Often after every march, protest, or rant by a collective of African/African Americans in America comes forth the question of, “what do we do next”? Should you hear this question come from your comrades or even yourself, then a return to true Black consciousness is needed. White Racism comes in many shapes, forms, and fashions and in this context, being under the yoke of oppression for such an extended period of time dulls the imagination of Black America. Hence, we find the need to ask “what do we do next”? We no longer think as we originally did, because White Racism thought for Black America for far too long. We no longer believe as we should, because dreamers hung on southern trees. Yet I offer three (for the sake of length and brevity) of what I find to be the most important principles that are associated with the origins of the Black Woman and Man.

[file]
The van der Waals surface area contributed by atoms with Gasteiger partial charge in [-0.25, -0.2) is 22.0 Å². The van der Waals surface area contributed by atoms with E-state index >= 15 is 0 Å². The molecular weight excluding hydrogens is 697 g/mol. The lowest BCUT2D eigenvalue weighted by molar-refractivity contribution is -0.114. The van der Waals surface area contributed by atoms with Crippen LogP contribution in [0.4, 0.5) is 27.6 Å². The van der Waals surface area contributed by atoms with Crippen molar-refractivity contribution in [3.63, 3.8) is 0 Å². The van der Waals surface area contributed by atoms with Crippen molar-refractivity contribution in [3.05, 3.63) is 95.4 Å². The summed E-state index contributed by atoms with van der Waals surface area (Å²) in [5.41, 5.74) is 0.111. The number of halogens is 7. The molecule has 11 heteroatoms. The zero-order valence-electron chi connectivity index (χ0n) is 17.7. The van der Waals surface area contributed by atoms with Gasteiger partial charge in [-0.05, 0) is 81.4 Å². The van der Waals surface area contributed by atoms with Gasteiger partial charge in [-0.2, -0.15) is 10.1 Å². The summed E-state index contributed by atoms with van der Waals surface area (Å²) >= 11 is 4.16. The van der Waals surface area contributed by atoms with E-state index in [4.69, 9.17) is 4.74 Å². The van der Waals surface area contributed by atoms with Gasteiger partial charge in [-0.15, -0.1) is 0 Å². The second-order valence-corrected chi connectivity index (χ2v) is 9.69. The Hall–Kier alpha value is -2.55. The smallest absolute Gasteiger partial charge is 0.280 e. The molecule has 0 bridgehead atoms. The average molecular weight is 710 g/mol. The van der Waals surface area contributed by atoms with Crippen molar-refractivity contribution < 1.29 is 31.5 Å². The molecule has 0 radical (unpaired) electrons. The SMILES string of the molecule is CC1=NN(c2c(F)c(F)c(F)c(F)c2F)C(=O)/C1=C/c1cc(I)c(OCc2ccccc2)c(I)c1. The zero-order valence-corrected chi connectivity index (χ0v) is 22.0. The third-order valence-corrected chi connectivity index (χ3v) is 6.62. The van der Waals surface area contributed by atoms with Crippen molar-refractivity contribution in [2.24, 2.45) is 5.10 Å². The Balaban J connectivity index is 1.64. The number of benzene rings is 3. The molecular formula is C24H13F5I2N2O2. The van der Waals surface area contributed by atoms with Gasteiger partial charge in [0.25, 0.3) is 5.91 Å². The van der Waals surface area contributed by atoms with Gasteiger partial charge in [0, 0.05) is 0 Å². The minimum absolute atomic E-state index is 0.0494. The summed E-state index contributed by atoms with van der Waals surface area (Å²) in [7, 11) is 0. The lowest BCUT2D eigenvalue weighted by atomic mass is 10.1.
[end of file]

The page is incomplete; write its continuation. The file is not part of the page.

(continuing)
- A Sense of Self and Spirituality
Western civilization has been cast as over civilized and for good reason. While in contrast the Black Woman and Man before stolen from their homeland had a deep sense of religion and spirituality. This same sense of religion and spirituality was called pagan by the “Christian” missionaries who introduced the concept of Hell and gnashing of bone to the Black Woman and Man and more by fear than the tenants of Christianity converted our ancestors from their own God to another.